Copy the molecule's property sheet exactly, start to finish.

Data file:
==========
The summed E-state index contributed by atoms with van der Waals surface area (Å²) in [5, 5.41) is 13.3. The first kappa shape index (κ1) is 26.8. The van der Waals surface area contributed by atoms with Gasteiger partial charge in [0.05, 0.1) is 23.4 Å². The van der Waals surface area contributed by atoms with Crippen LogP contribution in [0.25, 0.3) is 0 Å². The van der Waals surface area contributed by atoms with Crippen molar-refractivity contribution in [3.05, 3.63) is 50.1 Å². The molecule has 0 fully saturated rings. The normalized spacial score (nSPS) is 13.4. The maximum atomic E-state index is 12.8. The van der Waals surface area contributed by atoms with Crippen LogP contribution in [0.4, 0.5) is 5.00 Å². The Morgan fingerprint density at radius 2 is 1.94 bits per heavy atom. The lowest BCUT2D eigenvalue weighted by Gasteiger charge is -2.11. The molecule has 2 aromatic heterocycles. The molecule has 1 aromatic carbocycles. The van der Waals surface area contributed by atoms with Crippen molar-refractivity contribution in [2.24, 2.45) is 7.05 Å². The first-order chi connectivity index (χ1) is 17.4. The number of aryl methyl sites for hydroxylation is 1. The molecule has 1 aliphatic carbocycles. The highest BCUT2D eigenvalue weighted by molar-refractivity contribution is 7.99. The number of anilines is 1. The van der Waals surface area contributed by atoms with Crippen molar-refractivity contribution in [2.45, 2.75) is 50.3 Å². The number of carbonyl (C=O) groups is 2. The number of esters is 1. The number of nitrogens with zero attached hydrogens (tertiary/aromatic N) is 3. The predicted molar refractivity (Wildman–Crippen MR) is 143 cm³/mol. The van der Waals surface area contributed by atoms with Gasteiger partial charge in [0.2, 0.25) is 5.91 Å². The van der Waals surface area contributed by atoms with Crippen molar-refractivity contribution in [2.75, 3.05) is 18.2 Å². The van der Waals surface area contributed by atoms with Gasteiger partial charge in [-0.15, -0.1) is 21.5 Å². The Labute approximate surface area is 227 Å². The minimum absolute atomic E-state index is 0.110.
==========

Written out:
The summed E-state index contributed by atoms with van der Waals surface area (Å²) in [5, 5.41) is 13.3. The first kappa shape index (κ1) is 26.8. The van der Waals surface area contributed by atoms with Gasteiger partial charge in [0.05, 0.1) is 23.4 Å². The van der Waals surface area contributed by atoms with Crippen LogP contribution in [0.25, 0.3) is 0 Å². The van der Waals surface area contributed by atoms with Crippen molar-refractivity contribution in [3.05, 3.63) is 50.1 Å². The molecule has 0 fully saturated rings. The normalized spacial score (nSPS) is 13.4. The maximum atomic E-state index is 12.8. The van der Waals surface area contributed by atoms with Crippen LogP contribution in [0.4, 0.5) is 5.00 Å². The Morgan fingerprint density at radius 2 is 1.94 bits per heavy atom. The lowest BCUT2D eigenvalue weighted by Gasteiger charge is -2.11. The molecule has 2 aromatic heterocycles. The molecule has 1 aromatic carbocycles. The van der Waals surface area contributed by atoms with Crippen molar-refractivity contribution in [2.24, 2.45) is 7.05 Å². The first-order chi connectivity index (χ1) is 17.4. The number of aryl methyl sites for hydroxylation is 1. The molecule has 1 aliphatic carbocycles. The highest BCUT2D eigenvalue weighted by molar-refractivity contribution is 7.99. The number of anilines is 1. The van der Waals surface area contributed by atoms with Crippen molar-refractivity contribution in [2.45, 2.75) is 50.3 Å². The number of carbonyl (C=O) groups is 2. The number of esters is 1. The number of nitrogens with zero attached hydrogens (tertiary/aromatic N) is 3. The predicted molar refractivity (Wildman–Crippen MR) is 143 cm³/mol. The van der Waals surface area contributed by atoms with Gasteiger partial charge in [0.2, 0.25) is 5.91 Å². The van der Waals surface area contributed by atoms with Crippen molar-refractivity contribution in [2.75, 3.05) is 18.2 Å². The van der Waals surface area contributed by atoms with Gasteiger partial charge in [-0.15, -0.1) is 21.5 Å². The Labute approximate surface area is 227 Å². The minimum absolute atomic E-state index is 0.110.